Predicting how migratory animals respond to changing climatic conditions requires knowledge of how climatic events affect each phase of the annual cycle and how those effects carry-over to subsequent phases. We utilized a 17-year migration dataset to examine how El Niño-Southern Oscillation climatic events in geographically different regions of the Western hemisphere carry-over to impact the stopover biology of several intercontinental migratory bird species. We found that migratory birds that over-wintered in South America experienced significantly drier environments during El Niño years, as reflected by reduced Normalized Difference Vegetation Index (NDVI) values, and arrived at stopover sites in reduced energetic condition during spring migration. During El Niño years migrants were also more likely to stopover immediately along the northern Gulf coast of the southeastern U.S. after crossing the Gulf of Mexico in small suboptimal forest patches where food resources are lower and migrant density often greater than larger more contiguous forests further inland. In contrast, NDVI values did not differ between El Niño and La Niña years in Caribbean-Central America, and we found no difference in energetic condition or use of coastal habitats for migrants en route from Caribbean-Central America wintering areas. Birds over-wintering in both regions had consistent median arrival dates along the northern Gulf coast, suggesting that there is a strong drive for birds to maintain their time program regardless of their overall condition. We provide strong evidence that not only is the stopover biology of migratory landbirds influenced by events during the previous phase of their life-cycle, but where migratory birds over-winter determines how vulnerable they are to global climatic cycles. Increased frequency and intensity of ENSO events over the coming decades, as predicted by climatic models, may disproportionately influence long-distance migrants over-wintering in South America.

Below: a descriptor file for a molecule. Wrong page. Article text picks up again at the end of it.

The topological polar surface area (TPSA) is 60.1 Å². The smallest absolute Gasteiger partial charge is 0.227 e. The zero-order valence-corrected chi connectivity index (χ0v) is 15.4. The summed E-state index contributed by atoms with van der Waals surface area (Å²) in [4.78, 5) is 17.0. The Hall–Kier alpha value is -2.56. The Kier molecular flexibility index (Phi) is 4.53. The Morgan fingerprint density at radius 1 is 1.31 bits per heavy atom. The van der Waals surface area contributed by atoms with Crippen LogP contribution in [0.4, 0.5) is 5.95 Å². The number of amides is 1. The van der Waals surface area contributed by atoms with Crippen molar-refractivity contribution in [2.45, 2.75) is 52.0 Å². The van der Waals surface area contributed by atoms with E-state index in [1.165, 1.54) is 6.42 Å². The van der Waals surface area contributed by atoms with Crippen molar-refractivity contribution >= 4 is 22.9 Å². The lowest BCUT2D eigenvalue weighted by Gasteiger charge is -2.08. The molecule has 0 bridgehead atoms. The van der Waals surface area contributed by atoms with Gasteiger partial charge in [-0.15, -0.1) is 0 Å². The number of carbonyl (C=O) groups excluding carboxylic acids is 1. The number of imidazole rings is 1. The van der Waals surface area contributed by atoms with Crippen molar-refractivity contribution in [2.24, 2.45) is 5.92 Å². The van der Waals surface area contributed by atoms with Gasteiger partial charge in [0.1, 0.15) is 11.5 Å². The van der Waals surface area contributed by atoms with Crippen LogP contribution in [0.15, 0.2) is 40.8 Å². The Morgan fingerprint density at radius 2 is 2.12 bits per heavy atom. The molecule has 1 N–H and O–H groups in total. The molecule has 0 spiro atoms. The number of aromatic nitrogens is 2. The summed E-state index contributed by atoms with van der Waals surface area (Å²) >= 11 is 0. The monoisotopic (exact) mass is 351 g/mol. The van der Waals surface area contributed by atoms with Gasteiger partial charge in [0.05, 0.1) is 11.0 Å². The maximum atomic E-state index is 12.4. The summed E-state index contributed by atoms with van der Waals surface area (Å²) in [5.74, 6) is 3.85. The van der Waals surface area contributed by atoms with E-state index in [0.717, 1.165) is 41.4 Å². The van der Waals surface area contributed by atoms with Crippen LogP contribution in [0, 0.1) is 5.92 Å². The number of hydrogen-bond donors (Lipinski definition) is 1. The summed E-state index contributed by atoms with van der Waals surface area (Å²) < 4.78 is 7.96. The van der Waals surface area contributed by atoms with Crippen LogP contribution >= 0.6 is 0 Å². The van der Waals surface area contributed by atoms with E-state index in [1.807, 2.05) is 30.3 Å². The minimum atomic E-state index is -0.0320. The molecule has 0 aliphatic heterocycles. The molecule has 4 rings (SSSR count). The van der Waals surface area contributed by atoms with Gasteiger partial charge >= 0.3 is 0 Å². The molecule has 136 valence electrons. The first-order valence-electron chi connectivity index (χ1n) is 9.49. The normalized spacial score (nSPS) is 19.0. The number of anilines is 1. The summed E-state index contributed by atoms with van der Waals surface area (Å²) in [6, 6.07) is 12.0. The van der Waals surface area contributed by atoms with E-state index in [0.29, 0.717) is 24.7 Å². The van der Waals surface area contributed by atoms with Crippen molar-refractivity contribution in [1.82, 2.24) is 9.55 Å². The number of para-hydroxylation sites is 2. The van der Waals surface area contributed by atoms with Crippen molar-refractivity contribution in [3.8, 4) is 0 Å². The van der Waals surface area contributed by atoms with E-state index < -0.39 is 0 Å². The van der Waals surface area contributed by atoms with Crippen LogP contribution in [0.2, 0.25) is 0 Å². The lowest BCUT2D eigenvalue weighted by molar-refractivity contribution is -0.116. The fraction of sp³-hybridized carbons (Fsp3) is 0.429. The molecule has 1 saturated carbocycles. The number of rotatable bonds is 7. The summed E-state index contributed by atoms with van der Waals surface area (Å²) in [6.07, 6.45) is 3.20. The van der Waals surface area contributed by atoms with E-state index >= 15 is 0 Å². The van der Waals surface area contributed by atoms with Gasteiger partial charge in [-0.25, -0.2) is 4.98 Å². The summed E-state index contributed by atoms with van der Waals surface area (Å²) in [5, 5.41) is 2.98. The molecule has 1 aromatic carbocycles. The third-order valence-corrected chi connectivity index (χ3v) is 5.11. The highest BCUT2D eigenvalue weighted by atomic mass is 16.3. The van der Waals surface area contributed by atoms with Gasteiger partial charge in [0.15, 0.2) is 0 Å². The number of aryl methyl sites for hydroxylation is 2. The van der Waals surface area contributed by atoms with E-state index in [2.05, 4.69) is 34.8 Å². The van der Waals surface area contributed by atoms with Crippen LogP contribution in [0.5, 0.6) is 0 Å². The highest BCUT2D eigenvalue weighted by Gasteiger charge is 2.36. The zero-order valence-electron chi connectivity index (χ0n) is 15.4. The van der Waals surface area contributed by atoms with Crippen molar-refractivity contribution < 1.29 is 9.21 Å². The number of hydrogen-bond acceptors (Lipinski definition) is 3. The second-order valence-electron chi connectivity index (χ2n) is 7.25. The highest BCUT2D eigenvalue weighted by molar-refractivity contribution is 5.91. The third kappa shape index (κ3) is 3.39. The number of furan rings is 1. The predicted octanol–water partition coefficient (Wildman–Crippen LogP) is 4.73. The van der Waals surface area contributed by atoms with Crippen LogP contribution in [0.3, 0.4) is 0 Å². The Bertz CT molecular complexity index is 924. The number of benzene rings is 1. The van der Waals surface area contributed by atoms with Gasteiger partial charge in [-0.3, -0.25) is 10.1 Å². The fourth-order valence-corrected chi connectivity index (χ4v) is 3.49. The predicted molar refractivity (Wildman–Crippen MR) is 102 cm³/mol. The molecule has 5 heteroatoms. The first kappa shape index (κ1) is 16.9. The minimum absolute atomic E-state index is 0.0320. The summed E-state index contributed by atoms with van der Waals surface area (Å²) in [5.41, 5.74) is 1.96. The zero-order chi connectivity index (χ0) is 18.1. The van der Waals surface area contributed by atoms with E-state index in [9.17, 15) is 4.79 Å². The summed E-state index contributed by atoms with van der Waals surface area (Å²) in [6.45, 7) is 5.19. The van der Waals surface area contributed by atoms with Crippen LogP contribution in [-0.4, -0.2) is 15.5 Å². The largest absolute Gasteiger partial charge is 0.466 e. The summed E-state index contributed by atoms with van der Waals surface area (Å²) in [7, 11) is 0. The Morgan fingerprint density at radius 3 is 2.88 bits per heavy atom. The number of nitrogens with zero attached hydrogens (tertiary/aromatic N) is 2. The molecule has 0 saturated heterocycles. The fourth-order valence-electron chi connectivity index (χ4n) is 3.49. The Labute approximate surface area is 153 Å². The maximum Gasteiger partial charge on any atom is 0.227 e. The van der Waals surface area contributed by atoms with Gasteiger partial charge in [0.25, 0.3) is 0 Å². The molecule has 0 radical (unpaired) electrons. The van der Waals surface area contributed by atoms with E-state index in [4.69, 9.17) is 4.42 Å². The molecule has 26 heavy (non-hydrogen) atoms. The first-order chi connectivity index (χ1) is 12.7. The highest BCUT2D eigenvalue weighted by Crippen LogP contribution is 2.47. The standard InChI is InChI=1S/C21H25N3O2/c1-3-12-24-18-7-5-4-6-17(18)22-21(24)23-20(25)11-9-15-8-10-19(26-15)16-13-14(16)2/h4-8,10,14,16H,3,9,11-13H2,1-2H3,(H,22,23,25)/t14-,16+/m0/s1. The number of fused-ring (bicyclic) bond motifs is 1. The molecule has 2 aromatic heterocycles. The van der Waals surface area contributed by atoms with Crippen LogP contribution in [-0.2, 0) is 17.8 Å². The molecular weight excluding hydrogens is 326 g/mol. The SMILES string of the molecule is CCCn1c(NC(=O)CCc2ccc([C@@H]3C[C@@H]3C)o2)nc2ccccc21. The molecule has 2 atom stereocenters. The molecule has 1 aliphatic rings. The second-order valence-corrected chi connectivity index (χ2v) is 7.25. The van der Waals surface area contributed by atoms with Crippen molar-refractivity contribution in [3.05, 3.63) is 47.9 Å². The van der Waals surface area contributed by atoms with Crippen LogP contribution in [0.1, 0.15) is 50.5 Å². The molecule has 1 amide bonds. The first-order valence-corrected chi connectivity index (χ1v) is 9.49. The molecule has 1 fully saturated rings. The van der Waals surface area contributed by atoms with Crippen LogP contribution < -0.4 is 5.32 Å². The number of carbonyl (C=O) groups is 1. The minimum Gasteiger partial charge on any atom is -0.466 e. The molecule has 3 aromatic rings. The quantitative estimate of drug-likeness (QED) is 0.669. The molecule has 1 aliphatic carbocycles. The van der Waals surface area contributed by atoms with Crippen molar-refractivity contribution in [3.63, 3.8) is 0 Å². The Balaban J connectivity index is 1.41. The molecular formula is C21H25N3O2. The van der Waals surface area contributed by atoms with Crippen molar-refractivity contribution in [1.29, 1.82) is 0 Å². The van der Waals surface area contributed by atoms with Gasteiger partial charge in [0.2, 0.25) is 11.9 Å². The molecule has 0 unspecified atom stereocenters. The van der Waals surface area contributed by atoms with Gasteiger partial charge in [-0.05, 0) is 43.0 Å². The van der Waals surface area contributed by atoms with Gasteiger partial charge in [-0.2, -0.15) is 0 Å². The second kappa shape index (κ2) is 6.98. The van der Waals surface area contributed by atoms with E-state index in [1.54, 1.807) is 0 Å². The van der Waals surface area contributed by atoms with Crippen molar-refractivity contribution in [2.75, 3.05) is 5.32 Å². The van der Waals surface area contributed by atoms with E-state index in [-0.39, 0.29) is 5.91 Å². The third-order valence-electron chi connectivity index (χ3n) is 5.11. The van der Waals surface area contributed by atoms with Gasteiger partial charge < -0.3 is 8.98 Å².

Vorsino A.E.,U.S. Fish and Wildlife Service | Fortini L.B.,Pacific Island Ecosystems Research Center | Amidon F.A.,U.S. Fish and Wildlife Service | Miller S.E.,U.S. Fish and Wildlife Service | And 4 more authors.
PLoS ONE | Year: 2014